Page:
insummeritreinsdeer Thu 28-Nov-13 16:44:05

Apologies, bounty, have just realised that there have been updates since your OP. flowers

Jux Thu 28-Nov-13 17:58:15

Bounty, have you heard of The Freedom Programme? Try to find one near you, or one like it. Ask your new doctor. They are designed for people like you, and will help you reset your radar for abusive twunts, as well as help you see the guilt you feel for what it is.

Hope you are settling into life with your parents, and that the clouds of FOG are clearing steadily every day. And that the Vile Toad is leaving you all alone.

themummyonthebus Thu 28-Nov-13 19:02:05

Bounty, wishing you all the best. This thread has been playing on my mind since you started it and I'm so relieved to hear you're out and with your parents. I have absolutely no practical advice to offer but I hope things only get better for you from now on.

TheRobberBride Thu 28-Nov-13 19:28:08

Delurking to wish you all the the best Bounty.

You have done the right thing-for yourself and your DD.

You've been very brave.

PoshPenny Thu 28-Nov-13 19:55:58

Well done bounty, onwards and upwards now. my very best wishes to you, your daughter and your parents as you rebuild your life based on normal rules. fat? FAT??!!!!

eatriskier Thu 28-Nov-13 20:33:08

bounty this thread made me feel really sad for you and your DD. But I'm so happy for you both that you've gotten out. Good luck for the future flowers

tinypumpkin Thu 28-Nov-13 20:50:15

I am so glad that you are with your DD at your parents. Wishing you strength and positivity for the future. I imagine it must be scary to be you right now but you have done something amazing and given both yourself and your DD a future.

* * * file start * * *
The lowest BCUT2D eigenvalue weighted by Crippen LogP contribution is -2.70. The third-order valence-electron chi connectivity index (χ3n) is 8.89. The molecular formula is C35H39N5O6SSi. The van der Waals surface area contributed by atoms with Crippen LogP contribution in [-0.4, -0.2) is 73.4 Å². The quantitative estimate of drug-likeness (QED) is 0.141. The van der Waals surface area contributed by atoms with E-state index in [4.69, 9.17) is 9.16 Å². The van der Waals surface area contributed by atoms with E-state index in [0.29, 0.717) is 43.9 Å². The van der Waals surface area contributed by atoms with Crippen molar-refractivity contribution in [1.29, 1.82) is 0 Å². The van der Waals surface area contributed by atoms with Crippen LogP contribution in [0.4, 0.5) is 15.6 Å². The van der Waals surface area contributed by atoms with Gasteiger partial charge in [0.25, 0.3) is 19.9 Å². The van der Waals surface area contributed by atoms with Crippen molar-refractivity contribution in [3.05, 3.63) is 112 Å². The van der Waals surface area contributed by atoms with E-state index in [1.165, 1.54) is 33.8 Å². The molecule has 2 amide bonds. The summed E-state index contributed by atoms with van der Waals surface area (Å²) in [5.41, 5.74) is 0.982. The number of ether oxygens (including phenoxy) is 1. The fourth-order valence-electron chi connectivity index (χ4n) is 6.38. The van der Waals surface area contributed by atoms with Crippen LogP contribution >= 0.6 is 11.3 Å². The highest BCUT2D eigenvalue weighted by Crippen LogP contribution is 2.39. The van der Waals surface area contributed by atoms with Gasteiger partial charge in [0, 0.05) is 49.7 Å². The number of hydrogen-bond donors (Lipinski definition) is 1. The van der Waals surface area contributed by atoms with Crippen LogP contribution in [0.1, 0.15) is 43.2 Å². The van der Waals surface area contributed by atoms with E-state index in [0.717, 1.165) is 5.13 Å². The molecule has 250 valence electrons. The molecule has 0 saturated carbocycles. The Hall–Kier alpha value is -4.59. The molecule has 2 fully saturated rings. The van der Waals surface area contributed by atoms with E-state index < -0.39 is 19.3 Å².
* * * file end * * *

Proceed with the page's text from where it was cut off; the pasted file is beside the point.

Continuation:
enriquetheringbearinglizard Thu 28-Nov-13 21:23:26

Thanks again everyone. Bereavement and emotional rollercoaster just about sums it up. I'm feeling so guilty that I've hurt him, and also a bit frightened as to what the future brings

You are more than welcome.

Part of my own experience might help you, so I'll share.
I have a toxic relationship in my life (not romantic) and I feel in a state of permanent bereavement over it.
However, what I realize is that I'm not in mourning for the relationship that exists.
I am in mourning for the relationship that should have been. There's a big difference.

You will be frightened about the future. Apprehensive.
But you just take it step by step, you don't face up to the huge big picture, you just deal with what you need to deal with and you start to live again.

As daunting as it might all seem, you won't be dealing with constantly being cowed down and there will be a fantastic amount of love, fun and hope to come as your DD grows.

Sometimes a marriage really wasn't made in heaven, wrong people or wrong time, or both - you just have to do what you can to make the best of what is now - and everyone here will tell you that you have not made this man unhappy, don't ever believe otherwise.
That thought makes me very angry actually.
You haven't made him unhappy, but it's clear to anyone who reads that he's made you very unhappy indeed, which you are now going to turn around.
Hopefully he'll find a way to some happiness, but that's really up to him and how he chooses to behave.

bountyicecream Thu 28-Nov-13 23:40:24

enrique thanks for sharing that. Yes he is responsible for his own happiness. My crazy mind wishes he had been having an affair as then a) i could be mad at him and b) he would have someone to be with.

Still, just a process isn't it.

captainmummy Fri 29-Nov-13 08:33:53

Bounty - I felt exactly the same when I was considering leaving my ex (no abuse, just a dead-end feeling) . I felt guilty of course, but realised I am not responsible for his happiness. If your dh is unhappy, that is because of his decisions, not yours, as wheels said upthread. If he has no-one to be with, that is because he is an abusive controller, and no-one should have to live with him.